Wills Attorneys in Jonesboro Helping To Prepare You and Your Loved Ones For The Future
A will can also be called a “last will and testament” and can be incredibly beneficial in protecting yourself and your property in the event of your death. Things like naming a personal guardian for your children, leaving your property to loved ones or organizations that you care about, or naming an executor that will make sure your wishes are carried out accordingly are all things that a will can document.
It can be an uneasy feeling to plan for what happens after your death. It can be even harder to imagine the things you’ve worked hard on or the care of your children being allocated to anyone other than your loved ones. This is why having a will in place can be of great importance to you and your family.
Contact our Jonesboro, AR offices today at (870) 336-6505 to speak with our team of experienced attorneys regarding setting up a will and how to get started.
What Are Important Things to Include in My Will?
There are many things to consider when creating a will. Some of the most important topics can include things like who will become the guardian of minor children should the other parent not be alive or able to care for them. Specific information regarding the disposition of physical property should also be included. A Power of Attorney or a Health Care Power of Attorney, or both, is also incredibly helpful to be named should you become incapacitated and not be able to make important decisions for yourself anymore, though these are separate from the will itself. Another important item you can include in a will is your wishes and desires surrounding the end of your life. This can be things like how you wish to be buried, what you want the funeral or memorial to look like, and more.
What Happens if I Don’t Have a Will?
In the state of Arkansas, if you pass away without a will in place, your assets will be distributed according to the state “intestacy” laws. These laws are in place to allocate your assets to your spouse and children or other closest relatives. If there isn’t a living spouse or children upon your death, the next closest relatives, such as parents, grandchildren, and then aunts, uncles, and cousins, will receive your assets. On the rare occasions that there aren’t living relatives found either by blood or marriage, your assets become the property of the state.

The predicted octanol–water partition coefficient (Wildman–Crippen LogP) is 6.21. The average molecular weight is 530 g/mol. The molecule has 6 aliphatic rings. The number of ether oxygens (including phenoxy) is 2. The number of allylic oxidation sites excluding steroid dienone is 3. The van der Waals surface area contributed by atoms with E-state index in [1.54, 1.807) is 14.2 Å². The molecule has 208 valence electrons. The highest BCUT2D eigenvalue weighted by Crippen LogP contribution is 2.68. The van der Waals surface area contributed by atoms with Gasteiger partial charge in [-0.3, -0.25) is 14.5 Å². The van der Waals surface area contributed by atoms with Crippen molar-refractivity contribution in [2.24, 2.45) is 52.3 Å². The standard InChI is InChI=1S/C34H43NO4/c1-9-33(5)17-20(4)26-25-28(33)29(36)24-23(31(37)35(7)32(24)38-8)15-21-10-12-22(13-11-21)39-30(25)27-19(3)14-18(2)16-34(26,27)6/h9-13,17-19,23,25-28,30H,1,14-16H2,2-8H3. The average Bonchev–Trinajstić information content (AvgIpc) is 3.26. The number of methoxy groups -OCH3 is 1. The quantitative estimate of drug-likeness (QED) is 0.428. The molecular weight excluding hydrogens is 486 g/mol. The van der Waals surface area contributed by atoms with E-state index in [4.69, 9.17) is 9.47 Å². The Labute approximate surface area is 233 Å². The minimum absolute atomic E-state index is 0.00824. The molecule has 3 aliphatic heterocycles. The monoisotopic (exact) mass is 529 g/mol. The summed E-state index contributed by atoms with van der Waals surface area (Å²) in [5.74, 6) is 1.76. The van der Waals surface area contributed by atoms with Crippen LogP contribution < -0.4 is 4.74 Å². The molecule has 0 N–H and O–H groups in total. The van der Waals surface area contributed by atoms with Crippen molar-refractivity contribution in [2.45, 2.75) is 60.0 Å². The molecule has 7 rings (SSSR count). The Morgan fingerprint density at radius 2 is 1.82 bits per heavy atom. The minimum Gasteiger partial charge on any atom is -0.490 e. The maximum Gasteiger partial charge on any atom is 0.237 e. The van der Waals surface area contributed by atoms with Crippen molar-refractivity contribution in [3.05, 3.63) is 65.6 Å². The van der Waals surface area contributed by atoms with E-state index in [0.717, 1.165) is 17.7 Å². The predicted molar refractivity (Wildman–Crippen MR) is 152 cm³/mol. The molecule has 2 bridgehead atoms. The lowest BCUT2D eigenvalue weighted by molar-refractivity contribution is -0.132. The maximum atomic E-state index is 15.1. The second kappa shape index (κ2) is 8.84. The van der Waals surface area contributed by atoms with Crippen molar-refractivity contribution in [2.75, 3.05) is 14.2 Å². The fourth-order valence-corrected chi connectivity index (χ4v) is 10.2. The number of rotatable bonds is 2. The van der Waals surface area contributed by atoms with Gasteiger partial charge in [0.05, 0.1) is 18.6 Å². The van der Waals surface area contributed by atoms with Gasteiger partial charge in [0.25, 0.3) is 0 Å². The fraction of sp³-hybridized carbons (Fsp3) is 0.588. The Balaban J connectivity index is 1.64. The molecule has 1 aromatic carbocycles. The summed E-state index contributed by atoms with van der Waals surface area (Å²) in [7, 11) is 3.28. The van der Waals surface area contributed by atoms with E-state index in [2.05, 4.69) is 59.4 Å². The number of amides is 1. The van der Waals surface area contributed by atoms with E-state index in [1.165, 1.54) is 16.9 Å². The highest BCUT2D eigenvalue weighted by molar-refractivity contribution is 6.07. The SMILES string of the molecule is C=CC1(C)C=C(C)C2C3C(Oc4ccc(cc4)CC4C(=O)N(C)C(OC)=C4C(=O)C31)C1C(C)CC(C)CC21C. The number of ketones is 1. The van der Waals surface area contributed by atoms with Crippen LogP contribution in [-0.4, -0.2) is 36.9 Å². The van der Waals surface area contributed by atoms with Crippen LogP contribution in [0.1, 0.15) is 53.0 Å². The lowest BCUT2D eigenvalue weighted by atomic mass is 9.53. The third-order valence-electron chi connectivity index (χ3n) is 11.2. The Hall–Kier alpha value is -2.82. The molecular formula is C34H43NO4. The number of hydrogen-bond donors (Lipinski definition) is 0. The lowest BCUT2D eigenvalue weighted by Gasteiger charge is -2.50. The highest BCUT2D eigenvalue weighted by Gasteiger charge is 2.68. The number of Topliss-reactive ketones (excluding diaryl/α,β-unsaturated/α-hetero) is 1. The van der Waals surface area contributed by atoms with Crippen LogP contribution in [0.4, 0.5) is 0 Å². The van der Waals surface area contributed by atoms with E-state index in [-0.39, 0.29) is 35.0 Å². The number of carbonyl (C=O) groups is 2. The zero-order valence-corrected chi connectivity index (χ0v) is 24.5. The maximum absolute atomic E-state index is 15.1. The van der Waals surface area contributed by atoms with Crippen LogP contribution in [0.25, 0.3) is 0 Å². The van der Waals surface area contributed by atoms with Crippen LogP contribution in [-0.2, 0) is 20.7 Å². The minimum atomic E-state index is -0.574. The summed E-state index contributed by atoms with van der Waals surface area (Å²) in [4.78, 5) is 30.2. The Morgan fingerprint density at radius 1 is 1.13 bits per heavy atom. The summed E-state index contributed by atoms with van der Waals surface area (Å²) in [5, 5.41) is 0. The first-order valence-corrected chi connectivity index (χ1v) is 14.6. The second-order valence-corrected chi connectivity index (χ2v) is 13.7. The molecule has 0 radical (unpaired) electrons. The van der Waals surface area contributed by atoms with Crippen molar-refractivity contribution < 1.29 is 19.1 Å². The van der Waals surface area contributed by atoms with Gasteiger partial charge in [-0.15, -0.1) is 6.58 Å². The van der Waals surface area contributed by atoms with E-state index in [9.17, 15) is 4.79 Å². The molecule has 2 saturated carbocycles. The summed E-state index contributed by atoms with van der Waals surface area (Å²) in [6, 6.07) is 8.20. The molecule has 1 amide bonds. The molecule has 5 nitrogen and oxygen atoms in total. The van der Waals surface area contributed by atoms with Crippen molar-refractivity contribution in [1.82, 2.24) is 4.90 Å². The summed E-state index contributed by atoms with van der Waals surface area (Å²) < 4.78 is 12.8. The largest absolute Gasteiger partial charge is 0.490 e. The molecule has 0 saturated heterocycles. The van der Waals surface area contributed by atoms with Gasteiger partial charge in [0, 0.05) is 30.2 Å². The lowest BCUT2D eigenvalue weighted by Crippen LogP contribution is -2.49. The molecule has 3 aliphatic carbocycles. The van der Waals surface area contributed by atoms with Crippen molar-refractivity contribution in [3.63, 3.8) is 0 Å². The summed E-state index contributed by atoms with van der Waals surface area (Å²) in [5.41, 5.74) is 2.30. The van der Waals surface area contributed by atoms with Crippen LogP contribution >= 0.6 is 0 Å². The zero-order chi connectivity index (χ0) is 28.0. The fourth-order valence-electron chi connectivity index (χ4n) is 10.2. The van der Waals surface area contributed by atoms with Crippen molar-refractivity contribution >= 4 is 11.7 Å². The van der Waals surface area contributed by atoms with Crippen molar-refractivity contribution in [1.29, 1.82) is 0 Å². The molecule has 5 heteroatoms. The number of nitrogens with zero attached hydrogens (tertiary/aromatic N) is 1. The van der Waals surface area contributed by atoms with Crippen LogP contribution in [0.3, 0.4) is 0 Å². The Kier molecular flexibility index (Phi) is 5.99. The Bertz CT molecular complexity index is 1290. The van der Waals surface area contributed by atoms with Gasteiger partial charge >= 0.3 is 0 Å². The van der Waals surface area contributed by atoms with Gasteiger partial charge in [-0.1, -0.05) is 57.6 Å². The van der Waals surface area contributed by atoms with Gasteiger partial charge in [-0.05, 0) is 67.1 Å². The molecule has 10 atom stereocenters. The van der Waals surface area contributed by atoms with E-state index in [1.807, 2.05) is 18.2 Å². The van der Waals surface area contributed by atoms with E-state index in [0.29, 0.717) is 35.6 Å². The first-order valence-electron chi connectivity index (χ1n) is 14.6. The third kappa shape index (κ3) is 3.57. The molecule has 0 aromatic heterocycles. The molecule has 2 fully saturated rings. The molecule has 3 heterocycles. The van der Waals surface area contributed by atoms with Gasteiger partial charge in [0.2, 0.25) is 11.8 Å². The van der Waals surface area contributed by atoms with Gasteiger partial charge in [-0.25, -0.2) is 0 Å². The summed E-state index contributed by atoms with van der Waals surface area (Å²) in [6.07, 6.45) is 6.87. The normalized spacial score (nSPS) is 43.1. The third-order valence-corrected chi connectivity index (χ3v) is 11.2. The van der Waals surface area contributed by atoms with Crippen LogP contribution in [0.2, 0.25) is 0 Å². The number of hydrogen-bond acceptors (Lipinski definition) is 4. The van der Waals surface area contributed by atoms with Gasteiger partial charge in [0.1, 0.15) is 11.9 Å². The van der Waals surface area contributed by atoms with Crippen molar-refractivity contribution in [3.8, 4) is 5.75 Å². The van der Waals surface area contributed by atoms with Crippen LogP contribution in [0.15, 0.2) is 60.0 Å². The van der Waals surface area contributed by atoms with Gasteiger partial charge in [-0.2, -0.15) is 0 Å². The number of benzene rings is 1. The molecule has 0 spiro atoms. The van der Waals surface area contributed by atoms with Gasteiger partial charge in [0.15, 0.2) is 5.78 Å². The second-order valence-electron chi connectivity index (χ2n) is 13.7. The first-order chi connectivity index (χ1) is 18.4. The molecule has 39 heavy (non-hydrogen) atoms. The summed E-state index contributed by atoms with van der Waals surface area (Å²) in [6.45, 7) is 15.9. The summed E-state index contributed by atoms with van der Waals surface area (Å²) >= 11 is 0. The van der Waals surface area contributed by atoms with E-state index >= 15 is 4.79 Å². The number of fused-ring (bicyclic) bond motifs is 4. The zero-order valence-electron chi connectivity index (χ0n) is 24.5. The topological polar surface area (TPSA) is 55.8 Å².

What Are The Requirements of Making a Will in Arkansas?
There are a few requirements, namely that you be of 18 years of age or older and of sound mind in order to create a will. It must be done on paper rather than audio or video. Typing or printing is best. However, Arkansas does recognize handwritten wills, but they are usually not in your best interest as they can be altered without your consent.
To finalize your will, you must sign your will in front of two witnesses who must sign as well. Your witnesses should be disinterested parties to your will, meaning that you haven’t given anything in your will directly to them. If an “interested” party is witness to signing your will, they have a risk of losing what you allocated to them.
You don’t need to have your will notarized in the state of Arkansas; however, if you do, it can speed up the process upon your death as the parties involved don’t need the consent of the witnesses to proceed with your wishes.
Can I Make Changes to my Will?
You have the right to revoke or change your will at any time. You can do this by burning, tearing, obliterating, or destroying the will with the purpose of revoking it. You can also make a new one and express that the new one makes the previous will ineffectual or include contradictory terms that deem the old will no longer effective.
If you and your spouse are divorced, or the marriage is annulled, all items allocated to them or information regarding them is automatically revoked.
If you have minor changes to make to your will, you can choose to make amendments to your existing will and finalize them in the same way that you did your original will. It is best, however, to revoke your original and make a new will for clarity to all parties involved after your death.
Why Do I Need an Attorney To Create My Will?
It can be appealing to some to create their own wills, but it is also very beneficial to have a trusted and knowledgeable attorney to create one for you. A will is a legally binding document, and with that comes responsibilities for you and for those you allocate your assets to. This can be overwhelming for some, and relying on someone with multiple years of experience can help you to see a perspective you hadn’t yet thought of, as well as help you to see this experience professionally rather than emotionally.
If a will isn’t put together properly by following the legal requirements or clearly explaining your wishes, it can result in unnecessary additional legal costs, times, and stress for those left behind. Wills attorneys can also provide legal advice on how to prevent unauthorized changes to your will in the future, which can be more common than you think.
Contact OMG Law Firm at our Jonesboro, AR offices today at (870) 336-6505 to speak to one of our experienced estate planning attorneys regarding the creation of your will and what your options are. We have multiple years of experience in this category, and we are confident we can help you to achieve your goals for your and your family’s future.